Julius is one of my favorite people, always open to new ideas, he’s currently a scheme strategist at rising star mastertrust – Cushon
Private market investments, cost disclosure and value for money in DC
There is increasing debate about whether and how cost disclosure and the charge cap might be amended to encourage DC investment into venture capital and other private markets assets.
There are many reasons why DC schemes might want to invest in private markets on behalf of their members: to deliver returns that listed markets may no longer offer, to improve diversification and to deliver impact that can make members proud of their pension.
A key obstacle is the dominant focus on price as the primary driver of value. Price is important, not least because it’s under our control, but lowest price will not necessarily deliver the best member outcomes.
Any DC scheme that includes a decent allocation to private markets, all other things being equal, is going to find it impossible to compete on price with one that doesn’t. If schemes are selected (as is often the case) on the basis of a very low default fund TER, members typically won’t get exposure to private market assets. But a low default fund TER doesn’t give the full picture on costs, let alone on value.
Cushon responded to the recent government consultation on performance fees and other barriers to DC investment in private market assets:
“Some easement in the way illiquid investment fees are consolidated into the headline TER would clearly facilitate greater access to this asset class. Should the Government therefore be minded to relax regulation, care should be taken to do this is a way that facilitates access to illiquids, while avoiding any significant risk of member detriment.
Cushon notes that all costs incurred by members impact the member level return. Some of these costs can be significant (like property management costs) and are not currently included in the TER.
Similarly, transaction costs are not reported within the TER.
Other costs, that can still be material to members (like spreads) are not included in the TER or even in the ex post fund performance that is reported to members.
A member level IRR is the only ex post metric that captures the full impact of value chain cost management by investment managers on member outcomes (albeit in conjunction with fund returns and other provider costs that fall on members).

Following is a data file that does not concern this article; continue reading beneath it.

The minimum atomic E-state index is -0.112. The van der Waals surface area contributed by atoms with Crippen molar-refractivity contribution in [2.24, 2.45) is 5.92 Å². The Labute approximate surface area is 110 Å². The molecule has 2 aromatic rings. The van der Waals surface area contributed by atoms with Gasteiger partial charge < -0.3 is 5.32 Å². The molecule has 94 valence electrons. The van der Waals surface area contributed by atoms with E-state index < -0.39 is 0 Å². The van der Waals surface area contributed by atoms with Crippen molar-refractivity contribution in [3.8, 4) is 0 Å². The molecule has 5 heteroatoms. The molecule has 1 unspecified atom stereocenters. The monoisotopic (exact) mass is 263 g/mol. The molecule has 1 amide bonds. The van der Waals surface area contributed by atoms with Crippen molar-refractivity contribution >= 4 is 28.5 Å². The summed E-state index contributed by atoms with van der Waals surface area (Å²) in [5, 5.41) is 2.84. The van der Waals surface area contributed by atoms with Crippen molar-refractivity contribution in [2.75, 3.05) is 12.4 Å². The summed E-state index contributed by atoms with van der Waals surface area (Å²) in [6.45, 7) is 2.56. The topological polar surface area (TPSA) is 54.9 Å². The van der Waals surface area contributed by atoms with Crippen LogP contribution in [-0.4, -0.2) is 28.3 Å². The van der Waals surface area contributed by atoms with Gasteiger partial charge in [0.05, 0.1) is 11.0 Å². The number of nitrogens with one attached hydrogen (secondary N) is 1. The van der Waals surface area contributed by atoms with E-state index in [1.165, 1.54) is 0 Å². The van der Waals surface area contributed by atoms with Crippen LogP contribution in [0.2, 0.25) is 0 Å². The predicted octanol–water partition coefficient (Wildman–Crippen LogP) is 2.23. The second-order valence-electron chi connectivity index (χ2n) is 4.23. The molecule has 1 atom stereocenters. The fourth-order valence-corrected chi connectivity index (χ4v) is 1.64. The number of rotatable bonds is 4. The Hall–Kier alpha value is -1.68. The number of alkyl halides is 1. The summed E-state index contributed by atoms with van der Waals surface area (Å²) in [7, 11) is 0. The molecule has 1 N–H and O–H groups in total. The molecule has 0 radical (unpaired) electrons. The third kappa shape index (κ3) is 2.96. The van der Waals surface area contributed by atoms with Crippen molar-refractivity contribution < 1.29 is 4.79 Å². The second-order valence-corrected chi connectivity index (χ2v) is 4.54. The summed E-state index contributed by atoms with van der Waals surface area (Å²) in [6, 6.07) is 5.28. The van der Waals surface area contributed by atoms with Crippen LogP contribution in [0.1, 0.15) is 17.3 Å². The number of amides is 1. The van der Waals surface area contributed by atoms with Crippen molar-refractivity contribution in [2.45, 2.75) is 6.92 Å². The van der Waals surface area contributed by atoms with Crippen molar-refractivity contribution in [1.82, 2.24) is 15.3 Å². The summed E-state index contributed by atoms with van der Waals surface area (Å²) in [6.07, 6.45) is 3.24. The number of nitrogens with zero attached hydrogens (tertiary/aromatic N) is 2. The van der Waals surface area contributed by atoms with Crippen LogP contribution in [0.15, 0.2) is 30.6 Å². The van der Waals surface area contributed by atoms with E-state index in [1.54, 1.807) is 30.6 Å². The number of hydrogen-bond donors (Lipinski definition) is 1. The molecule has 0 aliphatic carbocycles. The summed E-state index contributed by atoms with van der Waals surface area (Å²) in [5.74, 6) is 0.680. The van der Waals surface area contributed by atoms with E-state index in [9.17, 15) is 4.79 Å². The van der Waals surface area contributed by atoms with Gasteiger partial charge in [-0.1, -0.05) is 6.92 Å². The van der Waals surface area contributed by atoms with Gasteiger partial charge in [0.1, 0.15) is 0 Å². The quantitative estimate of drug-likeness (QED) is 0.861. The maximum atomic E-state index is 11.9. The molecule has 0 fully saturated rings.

Cushon believes that members, employers and their respective advisers need to have access to all categories of cost that impact outcomes. This requires full charge disclosure via both member level IRRs and fund level costs. But it demonstrably does not require all these to be disclosed as a single figure. Indeed it is clear that a proper analysis of whether costs represent value for money already requires the separate disclosure of different figures.
Cushon suggests therefore that illiquid asset management costs could be captured and disclosed separately.”
Cushon believes that a separate disclosure of any fees associated with private market assets would encourage a focus on value over price. It would encourage buyers to consider whether they want private market assets to be included in default strategies. Where they do, comparisons between private market strategies and their costs can be made.
It’s clear that the government wants to encourage investment into productive finance by pension schemes, but at the same time wants to avoid being seen to direct trustee investment decisions.
Just as regulation and guidance have established an expectation that trustees will specifically evaluate whether or not to incorporate ESG and climate strategies into default funds, guidance could similarly suggest trustees consider whether or not they wish to allocate to private markets. Whether they do or not (and how) would of course remain a fiduciary decision.
“Cushon believes that guidance that helped refocus participants on good member outcomes over a narrow focus on cost (given the very significant cost reductions that have already been achieved) as the main driver of value, would help trustees allocate more to illiquid asset classes.”